The death of Jesus involved much more, however, than the depth of evil in humanity. He was “given up by the determinate counsel and foreknowledge of God”; and the satisfaction of God meant that a promise could be fulfilled: “For to you is the promise and to your children, and to all who are afar off, as many as the Lord our God may call”. How grateful we should be that for the reference to those who are afar off. I think that means that we are justified in proclaiming the word here in Kirkcaldy, where we are all afar off, not only in geographical terms but also in terms of two millennia of time. Everyone here is afar off. I would ask you, ‘Do you have the sense of the call of God?’. I would desire that God might be able to use what is said to stir concern as to this and to bring you into the company of those who accept the word.
There are two strong elements in this preaching by Peter. One of these is that the power which was evident was the power of God by virtue of the presence of the Holy Spirit. The other is the resurrection of Jesus. Peter speaks firstly about the advent of the Holy Spirit because of the question, “What would this mean?”, v 12. The power that was so evident was the power of the presence of the Holy Spirit of God. It was a matter of surpassing wonder that God should have been manifested in flesh in the Lord Jesus Christ. It was a measure of God’s commitment to mankind. He confirms this commitment by sending a second divine Person, not this time in the way in which He came in the Person of Jesus, but as indwelling men, according to the evidence before their very eyes. Peter’s address deals firstly with this evidence of the presence of the Holy Spirit because it was the pressing matter of the moment. In the order of things in the ways of God, however, the gift of the Holy Spirit is the consequence of the glorification of Jesus, following His resurrection and ascension.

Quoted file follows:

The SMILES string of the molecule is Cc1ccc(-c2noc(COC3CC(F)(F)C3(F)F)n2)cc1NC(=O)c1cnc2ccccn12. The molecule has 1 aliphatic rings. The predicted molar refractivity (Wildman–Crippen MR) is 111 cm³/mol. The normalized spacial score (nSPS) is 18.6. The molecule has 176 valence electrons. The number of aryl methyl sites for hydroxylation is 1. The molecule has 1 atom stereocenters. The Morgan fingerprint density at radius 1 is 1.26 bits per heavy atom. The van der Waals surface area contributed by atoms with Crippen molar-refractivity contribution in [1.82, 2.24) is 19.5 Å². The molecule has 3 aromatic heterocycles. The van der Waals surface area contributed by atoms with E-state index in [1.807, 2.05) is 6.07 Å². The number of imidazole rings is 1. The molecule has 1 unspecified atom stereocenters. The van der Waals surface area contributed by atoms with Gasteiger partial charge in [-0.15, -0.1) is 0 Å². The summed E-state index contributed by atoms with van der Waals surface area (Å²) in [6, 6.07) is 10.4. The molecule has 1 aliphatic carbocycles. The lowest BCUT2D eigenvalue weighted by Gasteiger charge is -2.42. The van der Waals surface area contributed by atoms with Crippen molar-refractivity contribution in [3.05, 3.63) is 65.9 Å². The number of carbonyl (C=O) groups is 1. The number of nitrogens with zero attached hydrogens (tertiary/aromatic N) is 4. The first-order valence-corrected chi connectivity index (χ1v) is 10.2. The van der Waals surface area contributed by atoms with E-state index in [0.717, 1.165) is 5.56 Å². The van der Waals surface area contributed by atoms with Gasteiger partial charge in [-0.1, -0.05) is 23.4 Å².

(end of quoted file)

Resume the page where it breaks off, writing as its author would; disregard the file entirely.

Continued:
The significance of the resurrection of Jesus is that God has been satisfied in respect of the issue of sin. In the second half of his address, Peter refers to the words of David in Psalm 16, and the point of what Peter has to say is that David’s words had prophetic reference to Someone else. David had died and been buried and a monument had been set up for him. He remained in death and Peter’s point is that David was speaking as a prophet about the resurrection of the Christ. Much later, Peter wrote, in reference to Jesus, “who himself bore our sins in his body on the tree”, 1 Pet 2: 24. Paul says that “the wages of sin is death” (Rom 6: 23), and also that “Him who knew not sin he has made sin for us”, 2 Cor 5: 21. Sin was righteously removed by Jesus’ death and His resurrection is the great witness to this. The sin which had been put upon Him no longer attached to Him and, by His resurrection, the benefit of this is communicated to man. You can know salvation from sins and can be brought into a position where sin is not an issue between you and God. It is not simply that you can have reassurance that your sins are forgiven as often as you might need it but, rather, that sin is put completely out of the way. That is the full measure of salvation that is spoken of here. Peter speaks of the healed man in chapter 3, saying, “the faith which is by him has given him this complete soundness in the presence of you all”, v 16. The word we preach offers, by faith in Christ, a complete soundness, not only “in the presence of you all” but extending even to perfect suitability for the presence of God. Those who are justified can stand there.